Case Reports: Altitude Related Illnesses: Mt. Everest North Side 2007 - PowerPoint PPT Presentation

Loading...

PPT – Case Reports: Altitude Related Illnesses: Mt. Everest North Side 2007 PowerPoint presentation | free to view - id: 117aa6-MTBiN



Loading


The Adobe Flash plugin is needed to view this content

Get the plugin now

View by Category
About This Presentation
Title:

Case Reports: Altitude Related Illnesses: Mt. Everest North Side 2007

Description:

trekking vacation to Advanced Base Camp, and Lhakpa Ri/North Col, ... P W Barry and A J Pollard, Altitude Illness, BMJ 2003;326;915-919. Case Report: Treatment ... – PowerPoint PPT presentation

Number of Views:73
Avg rating:3.0/5.0
Slides: 38
Provided by: Office2368
Category:

less

Write a Comment
User Comments (0)
Transcript and Presenter's Notes

Title: Case Reports: Altitude Related Illnesses: Mt. Everest North Side 2007


1
Case Reports Altitude Related Illnesses Mt.
Everest North Side 2007
2
Case Number 1
  • 35 year old healthy male
  • trekking vacation to Advanced Base Camp, and
    Lhakpa Ri/North Col, Everest
  • medications none
  • allergies none

3
Shegar, Tibet (4350m) 2 days
4
Base Camp Mt. Everest, North Side (5300m) 4 days
5
ABC (6440m) (3 days travel)
6
Case Number 1 (cont)
  • CC exhausted, pale, insomnia, and vomiting
  • unable to sleep throughout the night
  • vomiting 2 times, nauseated, loss of appetite
  • not drinking, and urinating little

7
Case Number 1 (cont)
  • T36.5 RR20 (unlaboured) HR105 BP140/60
    O2sats56-61
  • Pale
  • Chest clear
  • No ataxia, but walks slowly
  • Normal mental status
  • No peripheral edema, decreased urine output

8
Diagnosis?
  • HAPE
  • HACE
  • Dehydration
  • AMS
  • C D
  • All of the above

9
Lake Louise Score
  • Based on
  • symptoms headache, gastrointestinal upset,
    fatigue, sleep hygeine
  • signs mental status, ataxia, and peripheral
    edema
  • score out of 23, but based on serial examinations

10
Why do we become ill at altitude?
  • High Altitude 1500 - 3500m (5000-11500 ft)
  • Very High Altitude 3500 - 5500 m (11500 - 18000
    ft)
  • Extreme Altitude 5500m and above (gt 18000 ft)

11
Physiology at Altitude
12
Pathophysiology of Acute Mountain Sickness (AMS)
  • Theories
  • Impaired Hypoxic Ventilatory Response (HVR)
    leading to further hypoxia
  • Hypoxia --gt oxygen free radicals --gt BBB leakage
    cerebral vasodilatation --gt cerebral edema
  • Sodium and water retention when exercising
    correlates with AMS
  • Unknown

1. Mason, N.P., The Physiology of High altitude
An Introduction to the Cardio-Respiratory
Changes Occurring on Ascent to Altitude, Current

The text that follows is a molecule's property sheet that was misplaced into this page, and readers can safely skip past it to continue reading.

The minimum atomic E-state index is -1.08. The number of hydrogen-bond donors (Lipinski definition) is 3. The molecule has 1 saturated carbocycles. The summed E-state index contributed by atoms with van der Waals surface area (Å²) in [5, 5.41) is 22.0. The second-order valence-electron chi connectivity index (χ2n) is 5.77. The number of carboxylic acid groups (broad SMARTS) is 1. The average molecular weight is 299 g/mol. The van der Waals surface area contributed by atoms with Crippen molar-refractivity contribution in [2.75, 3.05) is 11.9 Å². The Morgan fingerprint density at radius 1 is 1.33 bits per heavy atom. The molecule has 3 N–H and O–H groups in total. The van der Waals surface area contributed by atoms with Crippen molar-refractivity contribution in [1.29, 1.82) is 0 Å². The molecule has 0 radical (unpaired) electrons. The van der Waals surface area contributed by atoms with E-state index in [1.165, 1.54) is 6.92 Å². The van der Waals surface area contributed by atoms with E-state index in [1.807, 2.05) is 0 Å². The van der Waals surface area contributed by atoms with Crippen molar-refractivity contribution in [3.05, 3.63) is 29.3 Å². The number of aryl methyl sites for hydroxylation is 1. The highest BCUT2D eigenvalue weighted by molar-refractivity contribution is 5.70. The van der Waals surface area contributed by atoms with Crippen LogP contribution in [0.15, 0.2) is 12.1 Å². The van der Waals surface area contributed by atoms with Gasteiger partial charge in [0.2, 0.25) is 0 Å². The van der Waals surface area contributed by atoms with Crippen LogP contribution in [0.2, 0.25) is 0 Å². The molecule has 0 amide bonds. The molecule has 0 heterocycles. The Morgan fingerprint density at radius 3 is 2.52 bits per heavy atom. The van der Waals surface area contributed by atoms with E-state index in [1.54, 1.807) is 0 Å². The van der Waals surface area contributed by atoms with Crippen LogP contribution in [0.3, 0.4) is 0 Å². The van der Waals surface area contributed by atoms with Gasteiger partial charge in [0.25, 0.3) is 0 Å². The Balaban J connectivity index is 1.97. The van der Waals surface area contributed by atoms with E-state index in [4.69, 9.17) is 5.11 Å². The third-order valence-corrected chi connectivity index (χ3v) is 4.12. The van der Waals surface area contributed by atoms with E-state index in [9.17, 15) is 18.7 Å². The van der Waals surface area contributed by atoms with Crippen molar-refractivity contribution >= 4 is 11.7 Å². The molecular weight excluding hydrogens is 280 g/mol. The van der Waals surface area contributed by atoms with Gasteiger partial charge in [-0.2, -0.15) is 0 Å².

Anaesthesia and Critical Care, 2000, 11
34-41. 2. Ward et al., High Altitude Medicine
and Physiology, 3rd Ed., Arnold Publishing, 2000.
Pp. 46-49, 83-90, 114-115 3. Law and Bukwirwa,
The Physiology of Oxygen Delivery Issue 10
(1999) Article 3 pp 1-2 http//www.nda.ox.ac.uk
/wfsa/html/u10/u1003
13
Treatment
  • Increase HVR acetazolamide 125mg po OD-BID
    (alkalinizes urine, acidifies blood, mild
    metabolic acidosis, subsequent hyperventilation,
    increased oxygenation)
  • Decrease cerebral edema dexamethasone 8mg
    IM/po x 1, then 4mg IM/po QID
  • Stop further ascent
  • Descend if not better in 24 hoursDescend urgently
    if signs of HAPE or HACE

P W Barry and A J Pollard, Altitude Illness,
BMJ 2003326915-919
14
Case Report Treatment
15
Case No. 2
  • 37 yo Columbian arriving to advanced base camp
    short of breath and hearing gurgles in his chest

16
Further Questions? DDx?
  • not on diamox, but on aspirin
  • phx HAPE when in Aconcagua (6000m) 2 years ago,
    and HAPE at base camp a week ago (!!!)
  • ascent from Kathmandu (900m) to base camp (5800m)
    in 3 days by jeep
  • DDx HAPE, pneumonia, chf, (ARDS), (barotrauma)

17
Case No. 2 (cont)
  • On Examination
  • T36.5, HR110, RR30, O2 sats54-58, BP130/80
  • Chest crackles at bases

18
High Altitude Pulmonary Edema (HAPE)
  • similar to non-cardiogenic pulmonary edema

19
HAPE Pathophysiology
  • decreased intrinsic nitrous oxide release
    (vasodilator)
  • hypoxic pulmonary vasoconstriction exaggerated,
    heterogeneous, pulmonary venules
  • Normal left ventricle function, but increased
    pulmonary artery systolic pressure
  • Increased hydrostatic pressure (not inflammation)
    resulting in leaking across endothelial barrier,
    across basement membrane
  • decreased alveolar fluid clearance by respiratory
    endothelium (correlated with decreased number of
    endothelial sodium channel proteins)

Schoene, High Alt Med Bio Vol. 5, No. 2, 2004,
pp. 125-135
20
HAPE Treatment
  • vasodilator nifedipine (sildenafil?)
  • Oxygen
  • descent or pressure bag (if unable to descend)
  • alveolar clearance (salmetrol, antioxidants)
  • for the case dexamethasone, acetazolamide

Schoene, High Alt Med Bio Vol. 5, No. 2, 2004,
pp. 125-135
21
Evacuation manpower
22
Case No. 4 Logistics
Interim Camp 5800m
23
Case No. 4
  • You are at base camp (5400m) for rest
  • Half of the expedition team is hiking up to ABC,
    and calls you from IC via radio
  • Korean Climber has been found in a tent without
    support, c/o RLQ pain
  • Expeditioner, who is also a MD, suspects
    appendicitis....

24
Are you ready?
  • Preparation for remote care medicine

25
Preparation
Who Your Team
26
Preparation
Who else? Your team
27
Preparation
Who else? Other teams
28
Preparation
Medical Inventory
29
Medical Kit
What? How much? Where?
30
Communications
31
Location North Col (7000m) Medical Management?
32
Closest medical care?
ABC the view from North Col
33
Beyond North Col 7000m
Medical Management? Possible?
34
Summit 8848m
Medical management?
35
Evacuation?
how? where? when?
36
Evacuation
Distance? Time? Ability?
37
Questions?
Leukonychia/Everest Nails
About PowerShow.com